Enhancing the quality of antibiotic prescribing in Primary Care: Qualitative evaluation of a blended learning intervention
Bekkers MJ., Simpson SA., Dunstan F., Hood K., Hare M., Evans J., Butler CC.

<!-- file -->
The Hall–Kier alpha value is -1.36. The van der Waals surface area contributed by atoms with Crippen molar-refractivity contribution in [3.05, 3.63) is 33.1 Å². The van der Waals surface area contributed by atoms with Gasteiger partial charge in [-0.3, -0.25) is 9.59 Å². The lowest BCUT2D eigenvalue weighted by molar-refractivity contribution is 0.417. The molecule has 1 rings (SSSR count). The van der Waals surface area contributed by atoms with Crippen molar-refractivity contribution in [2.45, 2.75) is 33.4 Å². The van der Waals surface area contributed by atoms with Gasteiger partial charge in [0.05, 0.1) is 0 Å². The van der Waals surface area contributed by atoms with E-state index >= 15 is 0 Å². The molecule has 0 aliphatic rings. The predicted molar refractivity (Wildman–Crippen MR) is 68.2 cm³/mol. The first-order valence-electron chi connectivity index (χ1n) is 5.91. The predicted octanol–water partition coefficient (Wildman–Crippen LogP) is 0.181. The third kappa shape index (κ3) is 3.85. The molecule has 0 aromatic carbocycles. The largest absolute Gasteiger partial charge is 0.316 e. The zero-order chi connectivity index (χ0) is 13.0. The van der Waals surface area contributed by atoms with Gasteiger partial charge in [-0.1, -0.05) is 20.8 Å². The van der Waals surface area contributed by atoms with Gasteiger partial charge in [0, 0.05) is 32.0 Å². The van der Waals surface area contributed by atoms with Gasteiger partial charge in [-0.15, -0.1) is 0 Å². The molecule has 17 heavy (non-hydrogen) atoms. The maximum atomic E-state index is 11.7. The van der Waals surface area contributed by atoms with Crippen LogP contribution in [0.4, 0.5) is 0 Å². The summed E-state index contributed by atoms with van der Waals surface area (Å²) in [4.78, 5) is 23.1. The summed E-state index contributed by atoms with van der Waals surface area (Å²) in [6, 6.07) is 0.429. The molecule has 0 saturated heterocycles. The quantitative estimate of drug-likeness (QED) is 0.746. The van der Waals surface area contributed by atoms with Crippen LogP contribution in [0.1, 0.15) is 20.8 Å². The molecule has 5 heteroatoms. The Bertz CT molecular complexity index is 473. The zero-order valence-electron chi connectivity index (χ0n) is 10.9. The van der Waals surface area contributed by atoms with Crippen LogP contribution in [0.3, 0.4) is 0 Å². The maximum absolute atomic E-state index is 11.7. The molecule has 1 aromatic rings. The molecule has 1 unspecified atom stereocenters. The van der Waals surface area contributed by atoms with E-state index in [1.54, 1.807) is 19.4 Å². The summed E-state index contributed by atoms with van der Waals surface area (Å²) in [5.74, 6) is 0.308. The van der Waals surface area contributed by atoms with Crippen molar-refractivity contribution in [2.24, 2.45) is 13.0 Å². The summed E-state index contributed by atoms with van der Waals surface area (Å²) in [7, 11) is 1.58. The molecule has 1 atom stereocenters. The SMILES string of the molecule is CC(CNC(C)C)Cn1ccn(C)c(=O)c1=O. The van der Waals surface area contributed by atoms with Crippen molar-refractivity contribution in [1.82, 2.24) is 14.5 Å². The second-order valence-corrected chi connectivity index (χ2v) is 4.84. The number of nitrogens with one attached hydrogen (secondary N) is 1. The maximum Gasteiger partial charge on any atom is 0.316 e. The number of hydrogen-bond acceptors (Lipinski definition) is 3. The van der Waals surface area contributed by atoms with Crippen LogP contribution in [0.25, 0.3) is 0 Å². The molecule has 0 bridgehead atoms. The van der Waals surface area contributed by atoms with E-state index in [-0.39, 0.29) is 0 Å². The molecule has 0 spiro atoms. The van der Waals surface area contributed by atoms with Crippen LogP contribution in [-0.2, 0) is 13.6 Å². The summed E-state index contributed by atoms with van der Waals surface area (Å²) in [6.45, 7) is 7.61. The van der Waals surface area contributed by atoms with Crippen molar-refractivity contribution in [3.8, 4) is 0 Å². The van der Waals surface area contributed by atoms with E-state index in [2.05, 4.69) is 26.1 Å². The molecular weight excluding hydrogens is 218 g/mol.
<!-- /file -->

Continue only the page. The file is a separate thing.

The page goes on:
Background: The Stemming the Tide of Antibiotic Resistance (STAR) Educational Program aims to enhance the quality of antibiotic prescribing and raise awareness about antibiotic resistance among general medical practitioners. It consists of a seven part, theory-based blended learning program that includes online reflection on clinicians' own practice, presentation of research evidence and guidelines, a practice-based seminar focusing on participants' own antibiotic prescribing and resistance rates in urine samples sent from their practice, communication skills training using videos of simulated patients in routine surgeries, and participation in a web forum. Effectiveness was evaluated in a randomised controlled trial in which 244 GPs and Nurse Practitioners and 68 general practices participated. This paper reports part of the process evaluation of that trial. Methods: Semi-structured, digitally recorded, and transcribed telephone interviews with 31 purposively sampled trial participants analysed using thematic content analysis. Results: The majority of participants reported increased awareness of antibiotic resistance, greater self-confidence in reducing antibiotic prescribing and at least some change in consultation style and antibiotic prescribing behaviour. Reported practical changes included adopting a practice-wide policy of antibiotic prescription reduction. Many GPs also reported increased insight into patients' expectations, ultimately contributing to improved doctor-patient rapport. The components of the intervention put forward as having the greatest influence on changing clinician behaviour were the up-to-date research evidence resources, simple and effective communication skills presented in on-line videos, and presentation of the practice's own antibiotic prescribing levels combined with an overview of local resistance data. Conclusion: Participants regarded this complex blended learning intervention acceptable and feasible, and reported wide-ranging, positive changes in attitudes and clinical practice as a result of participating in the STAR Educational Program. Trial registration. Current Controlled Trials ISRCTN63355948. © 2010 Bekkers et al; licensee BioMed Central Ltd.